“I have never felt lonely while travelling alone”, says a Kenyan solo traveller

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Solo travel can be a nightmare to many people. Some fear the solitude, their security as well as getting lost in a foreign country. Jumia Travel interviewed a young lady, Mercy Njue about her experience in exploring Uganda among other countries alone.

What inspired you to start travelling solo?

I love travelling a lot! So when I couldn’t get someone to travel with, I decided to do it alone. I mean it’s ‘the country next door’. It then became a habit.

Why did you choose Uganda? and What was your family’s reaction to your travelling idea?

Why not? (giggles) for my first solo trip I needed a country close to Kenya, a country without much language barrier. Plus Uganda happened to be the nearest, given I was in Eldoret then.

My family was quite concerned of the idea of doing a solo trip to Uganda. To date they still can’t understand where I get the courage to travel and stay alone in foreign countries. I am the only one in my family 100% in love with travelling.

 

Aerial view of Kampala City

Aerial view of Kampala City

What would you tell women who want to solo travel  but worry about their safety?

Kampala, (Where I mostly stay during Uganda visits) is generally a safe town. During my first solo trip, I got there at 1 am with a friend. When he was picked up by his wife, they helped me look for a place to stay. It was a Hail Mary situation but hey, it worked. I also remember the following day I needed directions to KCB bank. A lady took me to a mini bus (matatu) and directed the tout to take me to the nearest bank branch, and he actually did it. I now know my way in and out of Kampala, and I can take good care of myself without asking for help but my first time, I was greatly helped!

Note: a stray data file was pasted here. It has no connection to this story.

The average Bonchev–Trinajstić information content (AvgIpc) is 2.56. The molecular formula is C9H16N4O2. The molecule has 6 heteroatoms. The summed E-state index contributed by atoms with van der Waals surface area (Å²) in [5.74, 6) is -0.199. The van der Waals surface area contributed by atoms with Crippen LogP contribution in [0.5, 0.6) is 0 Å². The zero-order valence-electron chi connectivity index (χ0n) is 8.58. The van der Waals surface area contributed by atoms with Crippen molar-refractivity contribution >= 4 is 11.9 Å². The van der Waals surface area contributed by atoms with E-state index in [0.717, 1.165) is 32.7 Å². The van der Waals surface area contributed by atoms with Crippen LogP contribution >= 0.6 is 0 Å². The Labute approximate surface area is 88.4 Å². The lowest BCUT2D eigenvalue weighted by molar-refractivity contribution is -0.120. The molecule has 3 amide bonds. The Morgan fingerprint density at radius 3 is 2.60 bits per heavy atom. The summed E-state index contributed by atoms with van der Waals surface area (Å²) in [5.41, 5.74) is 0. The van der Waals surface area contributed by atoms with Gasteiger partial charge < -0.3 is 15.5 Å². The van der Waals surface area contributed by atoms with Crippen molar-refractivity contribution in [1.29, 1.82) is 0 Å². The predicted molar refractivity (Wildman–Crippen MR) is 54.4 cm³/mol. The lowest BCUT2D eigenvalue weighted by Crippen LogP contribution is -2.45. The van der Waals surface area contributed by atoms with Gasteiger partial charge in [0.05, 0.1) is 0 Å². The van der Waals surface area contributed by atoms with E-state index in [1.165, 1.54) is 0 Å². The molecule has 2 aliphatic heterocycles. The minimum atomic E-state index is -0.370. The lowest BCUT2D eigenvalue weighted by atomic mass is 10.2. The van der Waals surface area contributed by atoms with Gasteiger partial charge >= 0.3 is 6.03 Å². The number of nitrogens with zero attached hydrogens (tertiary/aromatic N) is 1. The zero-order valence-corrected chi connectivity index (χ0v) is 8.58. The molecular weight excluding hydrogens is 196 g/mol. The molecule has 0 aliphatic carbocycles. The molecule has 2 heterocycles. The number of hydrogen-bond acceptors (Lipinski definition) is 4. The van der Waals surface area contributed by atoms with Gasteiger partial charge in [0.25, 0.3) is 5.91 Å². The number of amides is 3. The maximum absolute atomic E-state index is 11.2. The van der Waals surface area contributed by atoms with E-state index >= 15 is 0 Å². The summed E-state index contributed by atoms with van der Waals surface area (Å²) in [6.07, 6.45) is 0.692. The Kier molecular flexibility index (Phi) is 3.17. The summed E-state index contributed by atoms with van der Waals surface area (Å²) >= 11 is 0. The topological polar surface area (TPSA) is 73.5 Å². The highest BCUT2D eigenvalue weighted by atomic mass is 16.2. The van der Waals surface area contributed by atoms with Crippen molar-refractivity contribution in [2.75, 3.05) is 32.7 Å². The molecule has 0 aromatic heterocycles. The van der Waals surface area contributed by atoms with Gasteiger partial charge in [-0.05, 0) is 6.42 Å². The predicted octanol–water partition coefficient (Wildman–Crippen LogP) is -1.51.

Which steps did you take to make sure you were safe on your tour to Uganda?

Nothing much out of the ordinary. Just be you, be vigilant, stay awake and don’t get drank!

What did you love most about Uganda and how was the food?

Uganda is quite cheap compared to Kenya. Like during my stay in Kampala, i was well within my budget. It is a nice city and everything is way cheaper than Nairobi, and the Ugandans are also very courteous. The food is more of a buffet and very delicious.

Were there any cultural things that you experienced different from your culture?

At the Gaddafi National Mosque, ladies are not allowed to get in without covering themselves with lesos (if they don’t have a buibui on). And also at the Kasubi Tombs, ladies cannot get in wearing trousers! I had to be given a leso to tie around my waist as a sign of respect.

The Gaddafi National Mosque in Kampala

The Gaddafi National Mosque in Kampala

Have you ever felt lonely in your solo travel and what is the best thing about travelling alone?

No! Never. I enjoy travelling alone very much, though at times i can travel with my friends. I always do enough research about where I am visiting and i ensure i get a fun place. The best thing about solo travelling is you are very flexible. You can have random visits to certain places, last minute cancellations because it’s all about you. And you get to meet interesting people for company!

Which other countries have you visited so far?

I have visited Rwanda (it’s such a lovely country), Tanzania (its amazing Zanzibar), Burundi and Congo.

What are your future travel plans?

This year, I had set my eyes on doing a road trip to Cape town with a stop over at Victoria Falls (and try out bungee jumping) It won’t be a solo trip though we will be a group of six; my current travelling squad. The transit must, one way or another take us to Tanzania, Malawi, Zambia and Zimbabwe, before we return to Kenya.

What are your top 3 tips for women interested in solo travel?

Be ready to be on your own, do research about where to stay, enjoy the solitude, make new friends and have fun!

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